John Fund is Cuckoo for Switzerland.
Meanwhile, Back in the Old Country...
[...]Just a century ago, Switzerland was much poorer than Argentina.[...]Our part of the Burri family left Switzerland about 100 years ago. Switzerland realized its mistake and undertook massive reforms to prevent further duplication of such egregious misfortune. The Old Country has done well.
[...]In reality, the Swiss have produced a remarkable success story that goes far beyond the signature tourist products they are known for: chocolates, watches, and knives. They have one of the world’s most stable economies, a skilled workforce, internationally recognized export companies, a sound currency, and renowned banking and financial services. All this is combined with remarkable social harmony, given that Switzerland has four national languages and great religious diversity.
The nation also has a high degree of personal freedom, linked to a decentralized government in which voters are the ultimate sovereign through an elaborate system of direct democracy—citizens can both propose their own laws and challenge any action of the government. As a matter of fact, Swiss citizens may advance new legislation or “initiatives,” which must be put to a nationwide vote if their proponents can round up 100,000 signatures in support of the legislation. By means of referendum, the Swiss can also challenge a piece of legislation already approved by the federal parliament.[...]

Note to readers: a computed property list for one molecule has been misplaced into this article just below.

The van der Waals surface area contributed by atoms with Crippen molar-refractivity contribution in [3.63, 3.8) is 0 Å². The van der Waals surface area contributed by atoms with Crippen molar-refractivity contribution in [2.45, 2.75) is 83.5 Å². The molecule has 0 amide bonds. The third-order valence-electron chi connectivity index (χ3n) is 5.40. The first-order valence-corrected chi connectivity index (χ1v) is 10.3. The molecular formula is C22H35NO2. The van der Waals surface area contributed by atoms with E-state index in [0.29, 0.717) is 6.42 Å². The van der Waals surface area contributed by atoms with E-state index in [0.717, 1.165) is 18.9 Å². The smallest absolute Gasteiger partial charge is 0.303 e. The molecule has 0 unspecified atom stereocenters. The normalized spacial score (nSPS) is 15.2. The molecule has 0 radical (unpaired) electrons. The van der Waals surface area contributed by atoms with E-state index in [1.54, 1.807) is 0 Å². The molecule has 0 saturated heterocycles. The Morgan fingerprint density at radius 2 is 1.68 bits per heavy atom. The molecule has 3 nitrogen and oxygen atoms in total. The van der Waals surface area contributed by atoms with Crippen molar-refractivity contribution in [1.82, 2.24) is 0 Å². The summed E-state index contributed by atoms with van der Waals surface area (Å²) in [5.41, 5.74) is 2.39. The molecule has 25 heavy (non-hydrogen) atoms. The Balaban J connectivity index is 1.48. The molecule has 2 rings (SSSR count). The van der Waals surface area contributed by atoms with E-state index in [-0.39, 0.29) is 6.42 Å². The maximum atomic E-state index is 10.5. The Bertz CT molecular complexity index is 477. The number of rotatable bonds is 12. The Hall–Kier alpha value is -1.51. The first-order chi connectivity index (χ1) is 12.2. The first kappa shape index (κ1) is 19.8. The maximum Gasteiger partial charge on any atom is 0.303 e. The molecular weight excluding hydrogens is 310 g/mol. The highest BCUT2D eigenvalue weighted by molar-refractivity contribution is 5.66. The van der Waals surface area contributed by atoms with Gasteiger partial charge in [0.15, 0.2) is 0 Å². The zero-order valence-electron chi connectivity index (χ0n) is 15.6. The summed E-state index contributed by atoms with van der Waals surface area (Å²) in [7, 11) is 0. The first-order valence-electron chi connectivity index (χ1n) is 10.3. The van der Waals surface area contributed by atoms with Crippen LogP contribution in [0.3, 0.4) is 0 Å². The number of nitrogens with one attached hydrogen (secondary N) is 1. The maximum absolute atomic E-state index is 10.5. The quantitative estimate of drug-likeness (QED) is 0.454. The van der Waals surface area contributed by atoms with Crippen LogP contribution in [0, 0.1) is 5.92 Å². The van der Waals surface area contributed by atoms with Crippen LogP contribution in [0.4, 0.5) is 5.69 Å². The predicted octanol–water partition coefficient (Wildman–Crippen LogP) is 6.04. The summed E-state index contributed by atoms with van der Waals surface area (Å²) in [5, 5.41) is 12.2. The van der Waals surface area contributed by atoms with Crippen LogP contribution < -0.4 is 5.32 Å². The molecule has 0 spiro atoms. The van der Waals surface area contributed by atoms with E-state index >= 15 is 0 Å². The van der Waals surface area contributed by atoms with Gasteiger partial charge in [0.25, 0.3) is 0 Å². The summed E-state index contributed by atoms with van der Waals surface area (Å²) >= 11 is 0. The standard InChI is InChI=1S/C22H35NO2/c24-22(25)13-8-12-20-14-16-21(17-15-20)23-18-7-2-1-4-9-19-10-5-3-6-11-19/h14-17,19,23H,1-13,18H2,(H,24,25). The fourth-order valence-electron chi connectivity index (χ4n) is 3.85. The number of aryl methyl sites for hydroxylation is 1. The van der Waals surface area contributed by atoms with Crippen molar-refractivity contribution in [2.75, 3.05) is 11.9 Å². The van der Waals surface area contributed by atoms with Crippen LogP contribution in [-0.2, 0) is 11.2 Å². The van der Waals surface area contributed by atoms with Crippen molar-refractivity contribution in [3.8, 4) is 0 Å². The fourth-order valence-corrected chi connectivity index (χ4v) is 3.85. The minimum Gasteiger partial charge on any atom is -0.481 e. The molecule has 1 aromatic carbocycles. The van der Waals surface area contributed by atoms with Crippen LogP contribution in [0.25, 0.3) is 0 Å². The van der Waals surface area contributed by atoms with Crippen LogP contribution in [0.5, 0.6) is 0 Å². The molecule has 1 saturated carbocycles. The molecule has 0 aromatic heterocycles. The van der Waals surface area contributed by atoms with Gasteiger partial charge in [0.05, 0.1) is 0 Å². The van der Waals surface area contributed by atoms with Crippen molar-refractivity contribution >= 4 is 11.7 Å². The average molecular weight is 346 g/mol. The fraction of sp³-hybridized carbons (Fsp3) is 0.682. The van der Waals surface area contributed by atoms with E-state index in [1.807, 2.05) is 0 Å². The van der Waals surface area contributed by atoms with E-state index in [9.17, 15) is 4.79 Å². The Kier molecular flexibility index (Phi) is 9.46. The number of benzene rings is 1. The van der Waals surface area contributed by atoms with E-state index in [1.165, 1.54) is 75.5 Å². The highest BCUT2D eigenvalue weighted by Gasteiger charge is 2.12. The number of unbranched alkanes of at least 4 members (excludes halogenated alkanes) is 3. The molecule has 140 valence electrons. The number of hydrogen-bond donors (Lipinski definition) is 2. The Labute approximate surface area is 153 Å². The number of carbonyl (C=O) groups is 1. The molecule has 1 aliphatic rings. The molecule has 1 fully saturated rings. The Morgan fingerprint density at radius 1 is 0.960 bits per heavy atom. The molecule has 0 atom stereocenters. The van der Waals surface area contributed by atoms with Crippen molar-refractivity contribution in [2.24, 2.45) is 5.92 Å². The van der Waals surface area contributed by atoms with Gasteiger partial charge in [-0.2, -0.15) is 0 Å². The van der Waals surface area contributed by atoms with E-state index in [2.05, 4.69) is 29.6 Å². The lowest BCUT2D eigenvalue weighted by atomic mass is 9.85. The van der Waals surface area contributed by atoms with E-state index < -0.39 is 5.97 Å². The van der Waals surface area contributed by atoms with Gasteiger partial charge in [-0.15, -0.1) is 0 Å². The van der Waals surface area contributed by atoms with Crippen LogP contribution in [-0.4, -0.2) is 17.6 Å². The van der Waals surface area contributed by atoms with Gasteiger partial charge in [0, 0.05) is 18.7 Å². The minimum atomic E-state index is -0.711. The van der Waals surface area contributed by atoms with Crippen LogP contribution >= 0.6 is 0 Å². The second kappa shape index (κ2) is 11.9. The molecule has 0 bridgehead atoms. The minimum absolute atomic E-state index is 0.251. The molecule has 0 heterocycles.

In 2005, The Economist Intelligence Unit ranked the “quality of life” in 111 countries and found Switzerland a stellar achiever in the nine factors of its index: material well-being, health, political stability, both family and community life, climate, job security, political freedom, and gender equality. Indeed, when ranking “human misery” among all countries, Switzerland ranked at the very bottom.[...]
Most Swiss do not speak in such ideological terms. “We tend not to make grand speeches; instead, we foster the stability that businesses crave and seek,” says F. X. Perroud, a senior adviser to Nestlé, the food conglomerate.[...]
“The lessons that the Swiss have held close to their heart are simple,” says Perroud. “One, there is no such thing as a miracle or a free lunch—everything has to be earned, so there is a strong work ethic. Two, we put as much responsibility as possible where people are in control. In small towns, even teachers used to be elected until recently. Everything is highly transparent, so it is difficult for anyone to accumulate too much power.”